Gualala River Logging History
The scientific record on the Gualala River dates back only to the 1950's but historical photos provide glimpses of the river at an earlier time and pieces of useful information about land management. Logging on the Gualala began in the 1850's and photos document the transition from oxen logging, to use of steam donkeys, to railroad logging and final tractors and trucks. Photos provided courtesy of the Mendocino Historical Society and the Held Poage Memorial Home and Research Library. From the collection of Robert Lee. Click on the images to view at full size.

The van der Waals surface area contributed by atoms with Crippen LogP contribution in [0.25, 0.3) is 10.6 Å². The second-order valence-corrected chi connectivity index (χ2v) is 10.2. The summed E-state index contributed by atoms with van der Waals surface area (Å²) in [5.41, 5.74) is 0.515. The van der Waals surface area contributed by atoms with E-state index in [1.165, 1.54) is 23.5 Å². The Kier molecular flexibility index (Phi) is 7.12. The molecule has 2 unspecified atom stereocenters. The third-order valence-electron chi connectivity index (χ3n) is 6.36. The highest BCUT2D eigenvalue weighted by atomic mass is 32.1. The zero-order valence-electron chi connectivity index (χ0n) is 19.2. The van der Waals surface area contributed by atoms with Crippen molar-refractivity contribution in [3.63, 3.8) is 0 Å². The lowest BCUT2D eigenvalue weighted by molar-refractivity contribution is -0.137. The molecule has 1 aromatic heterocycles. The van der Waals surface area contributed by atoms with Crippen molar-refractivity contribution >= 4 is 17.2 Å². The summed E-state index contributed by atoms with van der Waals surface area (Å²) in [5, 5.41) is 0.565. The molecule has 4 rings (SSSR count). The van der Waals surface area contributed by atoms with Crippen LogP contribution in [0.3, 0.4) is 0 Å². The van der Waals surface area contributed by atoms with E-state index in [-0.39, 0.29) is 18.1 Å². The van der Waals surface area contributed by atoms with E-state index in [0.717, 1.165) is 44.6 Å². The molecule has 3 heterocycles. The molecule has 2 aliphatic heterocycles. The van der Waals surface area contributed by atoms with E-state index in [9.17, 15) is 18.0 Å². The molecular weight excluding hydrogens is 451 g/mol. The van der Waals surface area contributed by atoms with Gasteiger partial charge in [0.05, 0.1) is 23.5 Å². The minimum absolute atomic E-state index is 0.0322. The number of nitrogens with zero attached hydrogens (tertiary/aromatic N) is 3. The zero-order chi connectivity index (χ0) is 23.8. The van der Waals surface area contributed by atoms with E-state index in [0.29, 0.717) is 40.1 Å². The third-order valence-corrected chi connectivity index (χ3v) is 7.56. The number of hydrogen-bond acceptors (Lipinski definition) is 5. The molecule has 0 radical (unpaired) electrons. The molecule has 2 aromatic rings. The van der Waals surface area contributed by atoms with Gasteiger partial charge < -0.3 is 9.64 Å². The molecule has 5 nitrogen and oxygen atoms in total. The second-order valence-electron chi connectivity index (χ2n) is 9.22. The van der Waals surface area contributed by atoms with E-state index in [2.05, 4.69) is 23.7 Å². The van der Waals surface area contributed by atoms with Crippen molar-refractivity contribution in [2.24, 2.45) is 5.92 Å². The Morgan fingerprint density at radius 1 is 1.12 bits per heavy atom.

|This picture shows a typical railroad landing in Gualala Woods about 1902. The big man in the front at left is Chester Byrne, the steam donkey engineer. The combination of mechanized yarding and the railroad increased the speed and efficiency of forest harvest. (#L-3932, Pellacio)||This picture shows a view of the inside of the Westside Gualala Mill Company with a working band saw near the turn of the 20th Century. Note that the log is over eight feet in diameter. Interior photos are rare because of the need for extremely bright lights to use cameras of the day. (#07008-P, MCGS)||The photo above shows the first logging truck in use in the Gualala Woods in 1941 in the Little North Fork Gualala River. This was some of the first use of trucks for logging on the north coast, which became more prevalent after WW II. (#05264, McNamee)|